Montreal

Park Ex residents demand safer streets as drivers treat Montreal neighbourhood like thoroughfare

Villeray–Saint-Michel–Parc-Extension officials plan to add new features to borough streets in an effort to slow traffic, but some residents say the plans don't go far enough.

Borough councillor says traffic-calming measures are in the works

Dora-Marie Goulet would like to see some one-way streets reversed at certain blocks in her Parc-Extension neighbourhood so drivers can't use them as shortcuts. (CBC)

Dora-Marie Goulet says she's tired of watching lead-footed drivers race through her densely populated Montreal neighbourhood, using residential streets to avoid highway congestion.

"Sometimes you see a mother pushing a stroller negotiating three children through these intersections where the cars are not respecting the stop signs and where people are in a rush and it's frightening," she said.

Goulet is among many residents of Parc Extension — also known as Park Ex — who would like to see the streets calmer, and drivers discouraged from using the neighbourhood as a shortcut.

She would like to see more one-way streets reverse directions at certain blocks so drivers can't use them to zip from one end to the other. But, she added, much more needs to be done to make the area safer for families.

Villeray–Saint-Michel–Parc-Extension Coun. Mary Deros said the borough is addressing the problems, starting with repainting all the faded markings to better show drivers where the lanes, crosswalks and stop-lines are.

"We were getting a lot of complaints," she said, especially about motorists using the neighbourhood as a thoroughfare.

She said traffic lights, stop signs, speed bumps, and school-zone signs will also be added to help slow traffic. Trees will be planted and sidewalks will be widened at some corners, slowing traffic and allowing pedestrians to cross the street faster.

Villeray–Saint-Michel–Parc-Extension Coun. Mary Deros says the borough is planning on adding a range of features this summer aimed at slowing traffic. (CBC)

Deros said the borough administration has also asked police to increase patrols in certain areas and issue tickets to drive home the point that people need to slow down.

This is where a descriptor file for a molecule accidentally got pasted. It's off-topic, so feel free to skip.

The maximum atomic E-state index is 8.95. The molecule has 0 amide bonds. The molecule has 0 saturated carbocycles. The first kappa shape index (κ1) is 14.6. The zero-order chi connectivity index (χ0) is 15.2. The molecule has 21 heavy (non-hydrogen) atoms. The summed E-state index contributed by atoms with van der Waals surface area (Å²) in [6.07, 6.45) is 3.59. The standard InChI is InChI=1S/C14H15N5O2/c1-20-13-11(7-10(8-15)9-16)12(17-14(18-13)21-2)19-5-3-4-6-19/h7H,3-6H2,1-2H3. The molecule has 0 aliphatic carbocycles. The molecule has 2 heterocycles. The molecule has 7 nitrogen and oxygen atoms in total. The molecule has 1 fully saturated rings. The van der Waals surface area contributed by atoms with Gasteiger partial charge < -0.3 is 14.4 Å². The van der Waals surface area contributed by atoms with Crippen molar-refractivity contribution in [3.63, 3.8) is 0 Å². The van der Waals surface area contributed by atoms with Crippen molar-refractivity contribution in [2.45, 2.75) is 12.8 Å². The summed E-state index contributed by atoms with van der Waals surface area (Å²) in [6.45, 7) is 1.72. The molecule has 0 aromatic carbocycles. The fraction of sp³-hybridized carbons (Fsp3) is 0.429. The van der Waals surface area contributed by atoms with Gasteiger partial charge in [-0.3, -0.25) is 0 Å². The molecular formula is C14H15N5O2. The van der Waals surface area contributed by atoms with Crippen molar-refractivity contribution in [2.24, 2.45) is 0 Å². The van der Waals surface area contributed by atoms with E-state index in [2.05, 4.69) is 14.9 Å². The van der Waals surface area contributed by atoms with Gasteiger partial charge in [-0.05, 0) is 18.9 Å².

"We have many young families. We want to make sure the area is secure for them," she said.

The borough is even reducing speed limits on some streets, Deros said.

Changes will begin this spring with the cleaning and painting, she said, and then more will be done this summer.

But some say these upgrades don't go far enough.

Danny Pavlopoulos, another resident, said he wants to see school zones protected by traffic lights, for starters, but there are a range of issues, such as motorists simply parking illegally.

"We are trying to protect the people who live here, especially if we want to keep families on the island — our big thing in Montreal — we have to make sure these families feel safe," he said.

Danny Pavlopoulos says his Park Extension neighbourhood gets the short end of the stick when it comes to traffic-calming measures and bike infrastructure. (CBC)

Pavlopoulos said the plans he's seen did not include cycling infrastructure, another thing he would like to see in his neighbourhood.

"Bike paths are no good if they're not part of a larger network," he said. "We've always been cornered off in a less favourable neighbourhood."

He said residents have been asking for traffic-calming measures for a long time, but that little is done in Park Ex compared to other Montreal neighbourhoods.

"We get the short end of the stick," Pavlopoulos said. 

with files from Kwabena Oduro

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